Redsky, who has dedicated much of her life to equality for all Indigenous women, said UBI is a major election issue. It's been two years since it was specifically mentioned in the inquiry's final report, and this is one way Redsky said the federal government can take real action.

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"If we continue to marginalize Indigenous women, girls and two-spirit people, then we will continue to have this genocide that is happening within our country," said Redsky.

"We really need all parties in this election and all Canadians to be aware that there are solutions that exist to change things. The experts are in the grassroots community. They're all ready and willing and able to put this into action. We need them to create the system in order to start changing things for the future — so we have a future for our community."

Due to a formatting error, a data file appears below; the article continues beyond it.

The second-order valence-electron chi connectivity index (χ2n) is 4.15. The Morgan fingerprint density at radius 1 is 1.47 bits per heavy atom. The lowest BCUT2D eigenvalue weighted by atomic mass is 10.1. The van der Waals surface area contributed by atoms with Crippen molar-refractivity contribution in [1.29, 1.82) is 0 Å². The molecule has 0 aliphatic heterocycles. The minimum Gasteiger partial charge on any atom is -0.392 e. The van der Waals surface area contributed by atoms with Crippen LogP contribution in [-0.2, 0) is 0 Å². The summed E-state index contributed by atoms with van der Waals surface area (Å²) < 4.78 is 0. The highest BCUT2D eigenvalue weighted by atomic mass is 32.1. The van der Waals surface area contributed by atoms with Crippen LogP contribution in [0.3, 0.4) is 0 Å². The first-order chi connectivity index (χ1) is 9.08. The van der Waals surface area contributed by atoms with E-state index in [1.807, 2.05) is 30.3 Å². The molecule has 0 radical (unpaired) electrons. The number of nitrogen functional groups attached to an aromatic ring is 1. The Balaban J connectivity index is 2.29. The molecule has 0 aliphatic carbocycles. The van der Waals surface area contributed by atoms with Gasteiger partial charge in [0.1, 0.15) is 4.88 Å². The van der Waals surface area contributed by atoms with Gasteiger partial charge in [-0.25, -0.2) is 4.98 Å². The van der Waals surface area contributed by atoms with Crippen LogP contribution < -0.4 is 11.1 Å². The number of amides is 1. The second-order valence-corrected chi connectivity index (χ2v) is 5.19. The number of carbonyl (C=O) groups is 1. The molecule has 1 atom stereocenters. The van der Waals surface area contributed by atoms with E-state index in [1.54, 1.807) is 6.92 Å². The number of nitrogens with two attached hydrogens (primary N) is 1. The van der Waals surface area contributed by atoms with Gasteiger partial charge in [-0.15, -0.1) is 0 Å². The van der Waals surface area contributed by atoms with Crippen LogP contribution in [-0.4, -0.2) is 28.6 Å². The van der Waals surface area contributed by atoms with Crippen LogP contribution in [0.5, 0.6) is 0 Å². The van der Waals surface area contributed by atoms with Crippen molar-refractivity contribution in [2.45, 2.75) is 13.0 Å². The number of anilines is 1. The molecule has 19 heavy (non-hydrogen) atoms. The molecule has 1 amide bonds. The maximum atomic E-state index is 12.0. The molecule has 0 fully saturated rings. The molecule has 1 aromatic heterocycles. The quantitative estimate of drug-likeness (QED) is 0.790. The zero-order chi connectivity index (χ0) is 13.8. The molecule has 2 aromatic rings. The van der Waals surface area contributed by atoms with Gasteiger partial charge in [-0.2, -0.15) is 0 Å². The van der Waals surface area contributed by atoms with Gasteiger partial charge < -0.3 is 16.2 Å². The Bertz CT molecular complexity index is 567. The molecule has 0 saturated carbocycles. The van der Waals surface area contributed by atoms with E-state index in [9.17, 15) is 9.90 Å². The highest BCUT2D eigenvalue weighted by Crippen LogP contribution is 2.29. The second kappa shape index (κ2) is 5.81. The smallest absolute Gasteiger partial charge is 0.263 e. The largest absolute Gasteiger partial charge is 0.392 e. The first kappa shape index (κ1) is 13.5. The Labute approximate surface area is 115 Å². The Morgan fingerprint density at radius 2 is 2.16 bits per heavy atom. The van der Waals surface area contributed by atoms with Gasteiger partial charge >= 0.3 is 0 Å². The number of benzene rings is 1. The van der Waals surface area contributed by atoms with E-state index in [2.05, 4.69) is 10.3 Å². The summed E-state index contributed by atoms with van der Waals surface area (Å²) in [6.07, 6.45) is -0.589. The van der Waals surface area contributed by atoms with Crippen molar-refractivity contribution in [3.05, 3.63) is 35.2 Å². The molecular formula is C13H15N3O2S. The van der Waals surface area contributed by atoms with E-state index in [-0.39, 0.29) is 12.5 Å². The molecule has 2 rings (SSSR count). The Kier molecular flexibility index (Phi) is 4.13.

WATCH | Call for a universal basic income grows louder as federal election approaches:

The call for a universal basic income is getting louder as the federal election approaches

2 months ago
2:11
Advocates for missing and murdered Indigenous women, girls and gender-diverse people are behind the push. They say a more affordable system could help save lives. 2:11

This story is the result of a CBC Manitoba engagement journalism project. We listened to BIPOC voters in Manitoba about their views on the 2021 federal election and then pursued stories that mattered the most.

ABOUT THE AUTHOR

Sam Samson

Journalist

Sam Samson is a multimedia journalist who has worked for CBC in Manitoba and Ontario as a reporter and associate producer. Before working for CBC, she studied journalism and communications in Winnipeg. You can get in touch on Twitter @CBCSamSamson or email samantha.samson@cbc.ca.